"A few of the tournaments provide boats, but for others you have to have your own boat to enter," Haerer explains. "You can buy a used boat on Craigslist for about $5,000. A new one can cost about $20,000. Right now, we'll take whatever we can get." Once they secure a boat, he says, the club members hope to win or place in enough tournaments to earn money for boat maintenance and additional gear.

Spending a few hours on the Eno with Haerer provides a crash course in the art of bass fishing. "Most people, when you tell them that you like to fish, think that means going out with a cooler of beer and just throwing out a bobber," he says. "But the best guys are always prepared. They know when to change strategies or location. They understand the mental challenge but still stay relaxed."

On a day like today—sunny but mild, the water still on the cold side—Haerer watches how the wind creates rippled patterns on the water, indicating shifts in current and depth. He looks for places where bass like to congregate, like rocky drop-offs, floating docks, or patches of river weeds. He alternates between surface fishing (casting and reeling in along the top of the river) and bottom fishing (allowing the bait to sink before reeling it in). Bass behave differently throughout the year and follow predictable migration patterns. Right now there's not a lot of activity, because it's still a couple of months before the spawning season begins.

Still, by the end of the day, Haerer has caught and released three small bass. A few weeks later, he and Shanmuga fish from the banks of the Eno near Penny's Bend in Durham, downriver from the Hillsborough stretch. They have a bit more luck but say that they are eager for the impending spawning period, when fish are easier to catch. The Duke group also frequents Falls Lake, Jordan Lake, Lake Johnson in Raleigh, and the Shearon Harris Reservoir.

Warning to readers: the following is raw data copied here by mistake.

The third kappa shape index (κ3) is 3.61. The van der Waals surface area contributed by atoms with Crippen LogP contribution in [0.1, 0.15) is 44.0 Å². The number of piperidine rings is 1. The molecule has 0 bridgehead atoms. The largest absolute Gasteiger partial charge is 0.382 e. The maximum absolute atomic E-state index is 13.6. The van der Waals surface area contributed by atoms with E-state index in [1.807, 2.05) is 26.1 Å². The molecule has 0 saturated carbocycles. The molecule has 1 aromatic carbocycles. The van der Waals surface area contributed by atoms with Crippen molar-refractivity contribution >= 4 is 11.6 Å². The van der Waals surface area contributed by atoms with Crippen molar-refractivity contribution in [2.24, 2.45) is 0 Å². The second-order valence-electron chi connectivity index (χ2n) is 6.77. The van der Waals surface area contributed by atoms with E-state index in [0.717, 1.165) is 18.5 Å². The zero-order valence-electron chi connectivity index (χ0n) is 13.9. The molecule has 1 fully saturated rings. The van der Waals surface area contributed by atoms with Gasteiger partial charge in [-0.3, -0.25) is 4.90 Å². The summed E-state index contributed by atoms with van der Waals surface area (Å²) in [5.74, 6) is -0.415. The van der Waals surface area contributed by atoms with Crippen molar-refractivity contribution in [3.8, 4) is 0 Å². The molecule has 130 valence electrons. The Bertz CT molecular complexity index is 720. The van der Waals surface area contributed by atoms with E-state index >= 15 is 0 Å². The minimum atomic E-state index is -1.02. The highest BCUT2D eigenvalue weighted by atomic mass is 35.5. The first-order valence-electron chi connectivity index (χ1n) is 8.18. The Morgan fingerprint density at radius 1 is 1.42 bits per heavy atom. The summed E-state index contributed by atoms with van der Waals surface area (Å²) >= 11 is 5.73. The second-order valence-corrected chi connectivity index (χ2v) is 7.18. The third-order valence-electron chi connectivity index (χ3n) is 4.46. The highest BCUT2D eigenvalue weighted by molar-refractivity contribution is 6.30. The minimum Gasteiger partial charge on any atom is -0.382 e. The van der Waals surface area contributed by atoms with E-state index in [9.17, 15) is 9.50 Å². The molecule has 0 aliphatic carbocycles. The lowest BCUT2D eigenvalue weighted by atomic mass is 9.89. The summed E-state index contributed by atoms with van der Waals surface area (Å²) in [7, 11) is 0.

Shanmuga's enthusiasm extends to saltwater fishing as well. His most memorable catch was an eleven-foot, eight-inch hammerhead shark he landed off Singer Island, Florida. "I like being able to set a goal for myself that is different from what other people are doing," he says. "Like catching a twenty-inch bass." This summer, he'll be back at a cancer biology lab at the University of Michigan at Ann Arbor, where he's worked every summer since his freshman year of high school. He's particularly interested in cell signaling and transduction. An added bonus to working alongside senior researchers is access to the Huron River, a branch of which flows a stone's throw from the lab. "I fish for smallmouth bass and carp in the morning for two hours and then walk to work," he says.

Haerer and Shanmuga agree that fishing is appealing on many levels: It stirs strategic instincts, underscores an appreciation of nature, and promises the thrill of landing a big one. Teammate Chris Busak, who is spending the first part of his summer at Duke's Marine Lab taking courses in chemistry and physics before heading to Norway to fish and visit family, says fishing helps him escape from the intensity and stress of academics.

"The thing I like the most about it is that it is so relaxing," he says. "It gives me a chance to just be wild and forget about modern society for a little bit."